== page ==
“We basically approached an electronic album the way a Bowie record would have been recorded…” There is a tendency within modern electronica to pigeonhole and categorise, to package music into easily digestible formulae that fit neatly into industry marketing machines, churning out vapid, mechanical produce to consumers on the other end. In direct revolt comes Dutch artist Satori and his new album Dreamin’ Colours, out now on renowned imprint Crosstown Rebels.
An ethereal, swirling body of work, Dreamin’ Colours is rich in texture, colour and imagination. Satori stretches himself out through languorous, mystical explorations of both the digital and the analogue elements of music, the result a beautifully conspired collection of world music, steeped in electronic and Romani roots, and straddling a multitude of genres from blues and indie electronic to opera, folk and beyond.
Although raised in the Netherlands, where commercial electronic music is of course king, on Dreamin’ Colousr it is undeniably Satori’s Balkan heritage that layers his production with dreamy, ethereal, Eastern European influences. The album’s overriding voice lies in his exultant celebration of Eastern European music, weaving vibrant threads of its earthy, melodic, rhythmic sounds into his thick musical tapestry. Written during the pandemic and driven by the ache of separated love, the album is, Satori says, his most personal yet. DMCWORLD dives in for a WORLD EXCLUSIVE…
Hi Satori, thanks for joining us today! How are you, where in the world are you, and what are you up to?
Thanks for having me. I’m currently in Ibiza which is guess is my homebase for the summer. I have a summer residency at Chinois so I’ll be here most of the time. And I prefer to produce music at Sonic Vista Studio which is around the corner.
Congrats on the upcoming album. We were lucky enough to get a sneak preview and it’s a real work of beauty. Can you tell us what inspired it?
Thanks! I’m really happy with how it turned out, for me it’s my most personal album to date. It’s really created during the pandemic and the main theme would be about real connection in a world where that seemed to be lost for a while. So the lockdown, my heartache of not being able to be with my fiance and feeling restricted became my inspiration.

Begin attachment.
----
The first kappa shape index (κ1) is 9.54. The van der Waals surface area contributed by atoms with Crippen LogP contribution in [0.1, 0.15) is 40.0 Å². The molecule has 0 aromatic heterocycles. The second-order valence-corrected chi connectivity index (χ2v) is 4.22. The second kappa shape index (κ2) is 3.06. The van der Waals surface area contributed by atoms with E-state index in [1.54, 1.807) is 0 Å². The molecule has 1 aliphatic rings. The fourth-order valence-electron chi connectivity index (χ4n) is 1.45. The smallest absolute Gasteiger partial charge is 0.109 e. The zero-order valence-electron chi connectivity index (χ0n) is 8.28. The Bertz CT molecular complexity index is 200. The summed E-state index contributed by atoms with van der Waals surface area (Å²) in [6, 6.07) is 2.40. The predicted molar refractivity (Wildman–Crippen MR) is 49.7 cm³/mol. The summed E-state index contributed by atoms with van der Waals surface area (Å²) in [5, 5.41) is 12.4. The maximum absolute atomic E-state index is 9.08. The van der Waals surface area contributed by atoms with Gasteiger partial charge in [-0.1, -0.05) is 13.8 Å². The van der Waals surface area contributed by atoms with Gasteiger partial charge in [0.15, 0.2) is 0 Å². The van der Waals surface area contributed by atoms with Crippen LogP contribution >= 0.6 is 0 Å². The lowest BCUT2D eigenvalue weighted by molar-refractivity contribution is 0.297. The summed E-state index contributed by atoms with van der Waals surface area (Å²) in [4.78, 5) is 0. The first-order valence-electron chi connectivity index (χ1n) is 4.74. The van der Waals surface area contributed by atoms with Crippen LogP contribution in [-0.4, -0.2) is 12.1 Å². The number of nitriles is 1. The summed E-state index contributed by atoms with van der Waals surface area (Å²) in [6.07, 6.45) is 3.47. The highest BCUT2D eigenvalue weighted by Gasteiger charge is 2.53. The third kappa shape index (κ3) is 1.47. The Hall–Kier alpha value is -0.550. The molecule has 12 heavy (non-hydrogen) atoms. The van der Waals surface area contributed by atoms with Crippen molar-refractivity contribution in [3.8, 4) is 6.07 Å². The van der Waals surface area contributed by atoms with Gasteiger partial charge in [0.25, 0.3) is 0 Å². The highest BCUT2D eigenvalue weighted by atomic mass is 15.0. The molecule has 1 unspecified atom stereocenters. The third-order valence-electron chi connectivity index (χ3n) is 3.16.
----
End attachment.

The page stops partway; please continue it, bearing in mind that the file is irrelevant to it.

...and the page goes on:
Is it true that you snuck into Ibiza to record it? Why was it so important for you to be here on the island to make the album?
Haha yes that’s true. When the lockdown started I was stuck at home same as everyone else but I really didn’t want to be there. So I managed to get into Ibiza and lock myself up in the studio there. The environment and nature was exactly what I needed to be productive and channel my outflow of music.
You recorded it at the legendary Sonic Vista Studio and we heard that you used an unusual practice to give it that ‘live’ edge? What did you do, and why was it so important to you that it didn’t sound so polished and electronic?
Yes I was already doubting about my work flow for a long time. It’s so easy to make music nowadays and it’s very easy to make lazy decisions. Because we have all these software, tools and plugins that does music process for us. But the trap is that we all sounds the same. Because we basically use the same filters.
So then I saw a documentary of the Bowie Song ‘Hero’ and how it was made and that opened a whole new world for me. Since then I became obsessed my mics and rooms.
And I realized that ‘back in the days’ music was recorded in REAL spaces and these spaces carries a authentic sound with them. So this means that all these records sound different from each other. So I decided to re-mic all the sounds of my album in real authentic spaces.
There are some really interesting vocal collaborations on the album. What do you look for when working with a vocalist and from the features on ‘Dreamin’ Colours’, which one is your favourite and why?
It’s impossible for me to choose a favourite as all have their own story and way it came to live. For instance Yellow Blue Bus ended up being duet with my fiancee after I asked here to sing the backing vocals for me. But after the recording i listened to it with engineer and we both decided it was way too beautiful for backing vocals and it needed to be changed into a duet.
You’ll be performing at both Coachella weekends later this year – what can fans expect from your show? Will you be playing solo or with your band?
This will be a solo show, I’m really looking forward to it as I haven’t been there for 5 years.
You call ‘The Band From Space’ your “musical brothers in arms”. How long have you been playing together and for you as an artist, do you prefer playing solo or as part of a collective?
They really are! I’ve been working with them for the last six years and I feel really comfortable with them on stage. It is completely different to playing solo. I really love both but it’s good for my creativity to alternate between the two projects to make sure I don’t get bored of lazy. I like to always challenge myself and take risks on stage.
What do you hope your fans will get when they listen to the album?
I hope it takes them on a journey from heartache to relief and love, and that those emotions resonate through the album.